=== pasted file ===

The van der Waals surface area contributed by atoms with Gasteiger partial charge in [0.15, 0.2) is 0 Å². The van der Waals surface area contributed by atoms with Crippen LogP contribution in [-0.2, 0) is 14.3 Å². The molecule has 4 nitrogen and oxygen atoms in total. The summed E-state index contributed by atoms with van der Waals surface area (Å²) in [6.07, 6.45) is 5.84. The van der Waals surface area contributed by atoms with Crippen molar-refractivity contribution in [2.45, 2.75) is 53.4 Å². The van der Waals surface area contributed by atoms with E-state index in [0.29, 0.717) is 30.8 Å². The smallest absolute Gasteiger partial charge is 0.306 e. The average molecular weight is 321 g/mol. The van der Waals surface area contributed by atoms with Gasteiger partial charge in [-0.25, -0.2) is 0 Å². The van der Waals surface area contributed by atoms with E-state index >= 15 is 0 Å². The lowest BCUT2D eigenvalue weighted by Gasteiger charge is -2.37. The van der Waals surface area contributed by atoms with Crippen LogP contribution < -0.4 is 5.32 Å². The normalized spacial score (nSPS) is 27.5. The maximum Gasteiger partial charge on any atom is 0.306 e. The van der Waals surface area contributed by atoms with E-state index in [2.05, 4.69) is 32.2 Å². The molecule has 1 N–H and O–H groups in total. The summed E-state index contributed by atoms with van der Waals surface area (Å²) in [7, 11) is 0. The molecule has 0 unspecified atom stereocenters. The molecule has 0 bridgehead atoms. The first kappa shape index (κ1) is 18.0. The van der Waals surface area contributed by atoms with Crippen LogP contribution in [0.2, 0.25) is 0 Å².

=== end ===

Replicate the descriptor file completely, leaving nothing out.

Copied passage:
The van der Waals surface area contributed by atoms with Gasteiger partial charge in [0.15, 0.2) is 0 Å². The van der Waals surface area contributed by atoms with Crippen LogP contribution in [-0.2, 0) is 14.3 Å². The molecule has 4 nitrogen and oxygen atoms in total. The summed E-state index contributed by atoms with van der Waals surface area (Å²) in [6.07, 6.45) is 5.84. The van der Waals surface area contributed by atoms with Crippen molar-refractivity contribution in [2.45, 2.75) is 53.4 Å². The van der Waals surface area contributed by atoms with E-state index in [0.29, 0.717) is 30.8 Å². The smallest absolute Gasteiger partial charge is 0.306 e. The average molecular weight is 321 g/mol. The van der Waals surface area contributed by atoms with Gasteiger partial charge in [-0.25, -0.2) is 0 Å². The van der Waals surface area contributed by atoms with E-state index >= 15 is 0 Å². The lowest BCUT2D eigenvalue weighted by Gasteiger charge is -2.37. The van der Waals surface area contributed by atoms with Crippen LogP contribution < -0.4 is 5.32 Å². The normalized spacial score (nSPS) is 27.5. The maximum Gasteiger partial charge on any atom is 0.306 e. The van der Waals surface area contributed by atoms with E-state index in [2.05, 4.69) is 32.2 Å². The molecule has 1 N–H and O–H groups in total. The summed E-state index contributed by atoms with van der Waals surface area (Å²) in [7, 11) is 0. The molecule has 0 unspecified atom stereocenters. The molecule has 0 bridgehead atoms. The first kappa shape index (κ1) is 18.0. The van der Waals surface area contributed by atoms with Crippen LogP contribution in [0.2, 0.25) is 0 Å².